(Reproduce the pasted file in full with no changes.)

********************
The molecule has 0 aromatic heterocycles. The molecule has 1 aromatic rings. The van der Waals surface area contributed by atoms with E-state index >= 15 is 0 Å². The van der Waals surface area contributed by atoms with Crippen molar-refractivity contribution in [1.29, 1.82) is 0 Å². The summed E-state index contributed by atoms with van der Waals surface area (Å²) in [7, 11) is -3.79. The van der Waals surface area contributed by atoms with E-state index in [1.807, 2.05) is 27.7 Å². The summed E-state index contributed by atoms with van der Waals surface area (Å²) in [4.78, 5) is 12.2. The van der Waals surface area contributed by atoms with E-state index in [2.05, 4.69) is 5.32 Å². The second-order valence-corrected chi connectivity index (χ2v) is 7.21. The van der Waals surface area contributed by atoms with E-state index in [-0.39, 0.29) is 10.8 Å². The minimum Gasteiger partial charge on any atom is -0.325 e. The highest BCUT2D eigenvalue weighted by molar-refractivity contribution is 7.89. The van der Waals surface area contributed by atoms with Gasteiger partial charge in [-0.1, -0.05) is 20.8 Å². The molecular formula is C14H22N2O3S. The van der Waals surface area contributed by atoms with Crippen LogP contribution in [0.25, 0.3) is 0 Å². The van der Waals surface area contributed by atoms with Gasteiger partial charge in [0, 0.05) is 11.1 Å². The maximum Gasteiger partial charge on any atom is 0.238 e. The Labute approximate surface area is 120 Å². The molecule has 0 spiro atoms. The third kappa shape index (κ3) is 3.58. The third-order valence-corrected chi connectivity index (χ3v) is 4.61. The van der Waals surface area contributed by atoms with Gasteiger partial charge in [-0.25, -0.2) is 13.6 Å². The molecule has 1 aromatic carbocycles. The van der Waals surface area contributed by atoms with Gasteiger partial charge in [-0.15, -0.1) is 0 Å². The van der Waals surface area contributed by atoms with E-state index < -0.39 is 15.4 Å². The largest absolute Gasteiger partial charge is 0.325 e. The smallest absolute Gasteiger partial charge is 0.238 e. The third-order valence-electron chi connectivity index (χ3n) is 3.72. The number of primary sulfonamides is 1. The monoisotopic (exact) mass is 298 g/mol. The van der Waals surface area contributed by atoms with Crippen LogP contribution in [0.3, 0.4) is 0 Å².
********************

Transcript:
The molecule has 0 aromatic heterocycles. The molecule has 1 aromatic rings. The van der Waals surface area contributed by atoms with E-state index >= 15 is 0 Å². The van der Waals surface area contributed by atoms with Crippen molar-refractivity contribution in [1.29, 1.82) is 0 Å². The summed E-state index contributed by atoms with van der Waals surface area (Å²) in [7, 11) is -3.79. The van der Waals surface area contributed by atoms with E-state index in [1.807, 2.05) is 27.7 Å². The summed E-state index contributed by atoms with van der Waals surface area (Å²) in [4.78, 5) is 12.2. The van der Waals surface area contributed by atoms with E-state index in [2.05, 4.69) is 5.32 Å². The second-order valence-corrected chi connectivity index (χ2v) is 7.21. The van der Waals surface area contributed by atoms with E-state index in [-0.39, 0.29) is 10.8 Å². The minimum Gasteiger partial charge on any atom is -0.325 e. The highest BCUT2D eigenvalue weighted by molar-refractivity contribution is 7.89. The van der Waals surface area contributed by atoms with Gasteiger partial charge in [-0.1, -0.05) is 20.8 Å². The molecular formula is C14H22N2O3S. The van der Waals surface area contributed by atoms with Crippen LogP contribution in [0.25, 0.3) is 0 Å². The van der Waals surface area contributed by atoms with Gasteiger partial charge in [0, 0.05) is 11.1 Å². The maximum Gasteiger partial charge on any atom is 0.238 e. The Labute approximate surface area is 120 Å². The molecule has 0 spiro atoms. The third kappa shape index (κ3) is 3.58. The third-order valence-corrected chi connectivity index (χ3v) is 4.61. The van der Waals surface area contributed by atoms with Gasteiger partial charge in [-0.25, -0.2) is 13.6 Å². The molecule has 1 aromatic carbocycles. The van der Waals surface area contributed by atoms with Gasteiger partial charge in [-0.15, -0.1) is 0 Å². The van der Waals surface area contributed by atoms with E-state index < -0.39 is 15.4 Å². The largest absolute Gasteiger partial charge is 0.325 e. The smallest absolute Gasteiger partial charge is 0.238 e. The third-order valence-electron chi connectivity index (χ3n) is 3.72. The number of primary sulfonamides is 1. The monoisotopic (exact) mass is 298 g/mol. The van der Waals surface area contributed by atoms with Crippen LogP contribution in [0.3, 0.4) is 0 Å².